Staff Publications

Staff Publications

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    'Staff publications' is the digital repository of Wageningen University & Research

    'Staff publications' contains references to publications authored by Wageningen University staff from 1976 onward.

    Publications authored by the staff of the Research Institutes are available from 1995 onwards.

    Full text documents are added when available. The database is updated daily and currently holds about 240,000 items, of which 72,000 in open access.

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Arguments for biodiversity conservation : factors influencing their observed effectiveness in European case studies
Tinch, Rob ; Bugter, Rob ; Blicharska, Malgorzata ; Harrison, Paula ; Haslett, John ; Jokinen, Pekka ; Mathieu, Laurence ; Primmer, Eeva - \ 2018
Biodiversity and Conservation 27 (2018). - ISSN 0960-3115 - p. 1763 - 1788.
Argument framing - Arguments for biodiversity conservation - Biodiversity policy - Ecosystem services - Science policy interfaces
Making a strong case for biodiversity protection is central to meeting the biodiversity targets in international agreements such as the CBD and achieving the UN Sustainable Development Goals. Effective arguments are needed to convince diverse actors that protection is worthwhile, and can play a crucial role in closing the implementation gap between biodiversity policy targets and outcomes. Drawing on a database of arguments from 11 European case studies, along with additional interview and case study material from all 13 case studies of the BESAFE project, we analysed relationships between potential and observed effectiveness of arguments. Our results show that strong logic, robustness, and timing of arguments are necessary but not sufficient conditions for arguments to be effective. We find that use of multiple and diverse arguments can enhance effectiveness by broadening the appeal to wider audiences, especially when arguments are repeated and refined through constructive dialogue. We discuss the role of framing, bundling and tailoring arguments to audiences in increasing effectiveness. Our results provide further support for the current shift towards recognition of value pluralism in biodiversity science and decision-making. We hope our results will help to demonstrate more convincingly the value of biodiversity to stakeholders in decision processes and thus build better cases for its conservation.
(Dis) integrated valuation – Assessing the information gaps in ecosystem service appraisals for governance support
Barton, D.N. ; Kelemen, E. ; Dick, J. ; Martin-Lopez, B. ; Gómez-Baggethun, E. ; Jacobs, S. ; Hendriks, C.M.A. ; Termansen, M. ; García- Llorente, M. ; Primmer, E. ; Dunford, R. ; Harrison, P.A. ; Turkelboom, F. ; Saarikoski, H. ; Dijk, J. Van; Rusch, G.M. ; Palomo, I. ; Yli-Pelkonen, V.J. ; Carvalho, L. ; Baró, F. ; Langemeyer, J. ; Tjalling Van Der Wal, J. ; Mederly, P. ; Priess, J.A. ; Luque, S. ; Berry, P. ; Santos, R. ; Odee, D. ; Martines Pastur, G. ; García Blanco, G. ; Saarela, S.R. ; Silaghi, D. ; Pataki, G. ; Masi, F. ; Vădineanu, A. ; Mukhopadhyay, R. ; Lapola, D.M. - \ 2018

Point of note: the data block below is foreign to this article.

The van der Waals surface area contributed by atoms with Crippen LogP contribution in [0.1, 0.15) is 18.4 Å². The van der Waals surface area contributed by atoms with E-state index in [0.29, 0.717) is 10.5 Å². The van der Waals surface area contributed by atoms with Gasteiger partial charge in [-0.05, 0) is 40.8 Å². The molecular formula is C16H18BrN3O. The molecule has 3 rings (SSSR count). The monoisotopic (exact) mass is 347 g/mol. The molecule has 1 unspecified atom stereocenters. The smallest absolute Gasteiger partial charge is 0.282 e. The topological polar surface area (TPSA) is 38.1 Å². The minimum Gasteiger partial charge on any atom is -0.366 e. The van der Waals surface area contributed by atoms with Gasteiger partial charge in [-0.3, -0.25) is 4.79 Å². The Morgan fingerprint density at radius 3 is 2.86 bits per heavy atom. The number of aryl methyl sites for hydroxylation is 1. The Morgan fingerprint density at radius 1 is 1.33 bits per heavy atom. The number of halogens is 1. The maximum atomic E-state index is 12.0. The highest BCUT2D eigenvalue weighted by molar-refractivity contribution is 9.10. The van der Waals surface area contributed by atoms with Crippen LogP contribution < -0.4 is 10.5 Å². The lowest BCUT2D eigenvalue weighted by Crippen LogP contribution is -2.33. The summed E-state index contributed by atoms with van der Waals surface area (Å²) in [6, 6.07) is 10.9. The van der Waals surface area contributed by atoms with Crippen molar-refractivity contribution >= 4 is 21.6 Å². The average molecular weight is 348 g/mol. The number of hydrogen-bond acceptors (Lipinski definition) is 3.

Ecosystem Services 29 (2018)pt. C. - ISSN 2212-0416 - p. 529 - 541.
Integrated valuation - Ecosystem service appraisal - Ecosystem service governance - Information costs - Uncertainty - Valuation - Ecosystem services cascade
The operational challenges of integrated ecosystem service (ES) appraisals are determined by study purpose, system complexity and uncertainty, decision-makers’ requirements for reliability and accuracy of methods, and approaches to stakeholder–science interaction in different decision contexts. To explore these factors we defined an information gap hypothesis, based on a theory of cumulative uncertainty in ES appraisals. When decision context requirements for accuracy and reliability increase, and the expected uncertainty of the ES appraisal methods also increases, the likelihood of methods being used is expected to drop, creating a potential information gap in governance. In order to test this information gap hypothesis, we evaluate 26 case studies and 80 ecosystem services appraisals in a large integrated EU research project. We find some support for a decreasing likelihood of ES appraisal methods coinciding with increasing accuracy and reliability requirements of the decision-support context, and with increasing uncertainty. We do not find that information costs are the explanation for this information gap, but rather that the research project interacted mostly with stakeholders outside the most decision-relevant contexts. The paper discusses how alternative definitions of integrated valuation can lead to different interpretations of decision-support information, and different governance approaches to dealing with uncertainty.
Stakeholders’ perspectives on the operationalisation of the ecosystem service concept: Results from 27 case studies
Dick, Jan ; Turkelboom, Francis ; Woods, Helen ; Iniesta-Arandia, Irene ; Primmer, Eeva ; Saarela, Sanna-Riikka ; Bezák, Peter ; Mederly, Peter ; Leone, Michael ; Verheyden, Wim ; Kelemen, Eszter ; Hauck, Jennifer ; Andrews, Chris ; Antunes, Paula ; Aszalós, Réka ; Baró, Francesc ; Barton, David N. ; Berry, Pam ; Bugter, Rob ; Carvalho, Laurence ; Czúcz, Bálint ; Dunford, Rob ; Garcia Blanco, Gemma ; Geamănă, Nicoleta ; Giucă, Relu ; Grizzetti, Bruna ; Izakovičová, Zita ; Kertész, Miklós ; Kopperoinen, Leena ; Langemeyer, Johannes ; Montenegro Lapola, David ; Liquete, Camino ; Luque, Sandra ; Martínez Pastur, Guillermo ; Martin-Lopez, Berta ; Mukhopadhyay, Raktima ; Niemela, Jari ; Odee, David ; Peri, Pablo Luis ; Pinho, Patricia ; Patrício-Roberto, Gleiciani Bürger ; Preda, Elena ; Priess, Joerg ; Röckmann, Christine ; Santos, Rui ; Silaghi, Diana ; Smith, Ron ; Vădineanu, Angheluţă ; Wal, Jan Tjalling van der; Arany, Ildikó ; Badea, Ovidiu ; Bela, Györgyi ; Boros, Emil ; Bucur, Magdalena ; Blumentrath, Stefan ; Calvache, Marta ; Carmen, Esther ; Clemente, Pedro ; Fernandes, João ; Ferraz, Diogo ; Fongar, Claudia ; García-Llorente, Marina ; Gómez-Baggethun, Erik ; Gundersen, Vegard ; Haavardsholm, Oscar ; Kalóczkai, Ágnes ; Khalalwe, Thalma ; Kiss, Gabriella ; Köhler, Berit ; Lazányi, Orsolya ; Lellei-Kovács, Eszter ; Lichungu, Rael ; Lindhjem, Henrik ; Magare, Charles ; Mustajoki, Jyri ; Ndege, Charles ; Nowell, Megan ; Nuss Girona, Sergi ; Ochieng, John ; Often, Anders ; Palomo, Ignacio ; Pataki, György ; Reinvang, Rasmus ; Rusch, Graciela ; Saarikoski, Heli ; Smith, Alison ; Soy Massoni, Emma ; Stange, Erik ; Vågnes Traaholt, Nora ; Vári, Ágnes ; Verweij, Peter ; Vikström, Suvi ; Yli-Pelkonen, Vesa ; Zulian, Grazia - \ 2018